I have used the reply on my own four children. It works almost like a charm.


Rhonda Robinson: Children should never be allowed to be hateful or disrespectful, especially to adults, let alone their parents. Speaking to parents in a hateful manner should be shut down fast the first time it raises its ugly head—the earlier the better.

We have always allowed older children to express their displeasure or disagreement with us so long as it was done in a respectful tone. We did, however, allow for what I call, “impassioned pleas,” where voices were raised, but no disrespect was intended.

“I hate you” from a child should never be taken to heart by a parent, but rather, looked at like the whistle on a tea kettle of boiling emotions.


Paula Bolyard: We didn’t allow it. Period. Our kids were warned that the use of those words would result in unpleasant consequences and thankfully, we never had to follow through because neither of our kids ever said it. Though they are just words, “I hate you” is in a special category for me. It’s disrespectful and meant to inflict pain. We gave our kids wide leeway to disagree with us and voice their opinions (family dinner time was a frequent forum for debates on a wide range of issues), but “I hate you” is not an acceptable debate tactic.

My parents didn’t allow it, either. As I recall, the consequences were something like waterboarding or the gallows or finding someplace else to live. To this day, I do not — cannot — say I hate another person. Part of that is because of the habits I developed growing up, but now that I’m older and I’m a Christian it’s a reflection of my belief that every individual is made in the image of God and has intrinsic worth. If God loved them enough to send his son to die for them, I have no right to hate.


Brianna Sharbaugh: I remember my five-year-old self yelling “I hate you” as I RAN away from my mother down and around our long hallway. You can bet she chased me down and the punishment that fit the crime led me to NEVER use those words again.

As a mom, there are certain words that just will not be allowed to be said in our home. Working on self-control is something we have already started with our toddler. When he is losing it, we take him to his room until he settles down. After less than a month of doing this, he is now going to his room voluntarily when he needs to settle down. He’s 19 months old, so “hate” is not a word he has been exposed to yet, but we are already working toward teaching him self-control, so naturally, controlling his words will follow that same pattern. These skills will help kids at all stages of their lives.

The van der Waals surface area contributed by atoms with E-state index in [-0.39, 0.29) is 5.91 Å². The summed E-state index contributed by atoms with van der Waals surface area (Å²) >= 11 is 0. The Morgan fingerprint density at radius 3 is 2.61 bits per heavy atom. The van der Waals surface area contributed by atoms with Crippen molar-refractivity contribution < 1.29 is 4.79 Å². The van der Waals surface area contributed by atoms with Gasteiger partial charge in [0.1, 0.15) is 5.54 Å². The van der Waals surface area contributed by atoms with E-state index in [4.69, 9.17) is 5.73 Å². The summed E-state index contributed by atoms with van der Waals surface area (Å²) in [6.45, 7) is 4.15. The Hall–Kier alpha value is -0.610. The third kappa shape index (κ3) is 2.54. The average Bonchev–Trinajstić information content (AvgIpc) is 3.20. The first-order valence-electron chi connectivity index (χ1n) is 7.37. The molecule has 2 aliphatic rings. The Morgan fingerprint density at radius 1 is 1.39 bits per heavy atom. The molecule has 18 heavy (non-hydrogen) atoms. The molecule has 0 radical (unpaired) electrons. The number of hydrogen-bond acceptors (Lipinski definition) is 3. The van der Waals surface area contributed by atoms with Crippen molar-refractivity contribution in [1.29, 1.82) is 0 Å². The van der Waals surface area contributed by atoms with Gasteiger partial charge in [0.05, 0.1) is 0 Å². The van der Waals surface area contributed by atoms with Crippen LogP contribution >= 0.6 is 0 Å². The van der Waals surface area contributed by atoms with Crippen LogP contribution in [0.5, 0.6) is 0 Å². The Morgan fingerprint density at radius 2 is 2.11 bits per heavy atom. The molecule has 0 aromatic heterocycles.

Megan Fox: Short answer: NO. I remember a few years ago I was in a friend’s house when her teen daughter used that phrase — in front of company no less. Her mother shrugged it off and laughed when I said it was a mistake to let her talk like that. We all know that teens feel like they hate their parents sometimes (okay, maybe all the time), but it isn’t always okay to voice every thought you have, especially one so vile. I said it to my mother once…and she slapped me right in the mouth. My mother had paddled my bottom many times but she had never, ever, slapped my face. I knew in that moment the gravity of what I had said. I knew I didn’t mean it and boy, was I sorry I said it. I’m not advocating for smacking your kid in the face, and I don’t think my mother intended to do it, either, but the damage those words can do are worse than a slap. Allowing your child to insult and disrespect your authority is not something wise parents do. Allowing your child to lash out at the people he loves the most with words of hatred is damaging to him.

One of my favorite tools for changing attitudes in children (and adults) is my Child Training Bible. It is a special system that tabs important verses that deal with sin issues we all face, so you can quickly reference your problem area. I use it to help my children have the right reaction to anger because we can immediately find out how Jesus wants us to behave and what He thinks about hatred and disrespect. It has been much more effective than me lecturing my children to do what I say because “I say so.” It changes their hearts. It leads them to repentance. When a child says, “I hate you,” what they are really saying is, “I am sinful, help me stop.” Using the Bible helps me be a better parent, too, when I realize that I struggle with the same sin they do. Lord knows I need to tame my tongue.

Let us know what you think in the comments section below!

See previous PJ Parenting Roundtables:

How Often Do You Give Your Children Baths?

How Do You Explain Pictures of Deceased Family Members to Kids?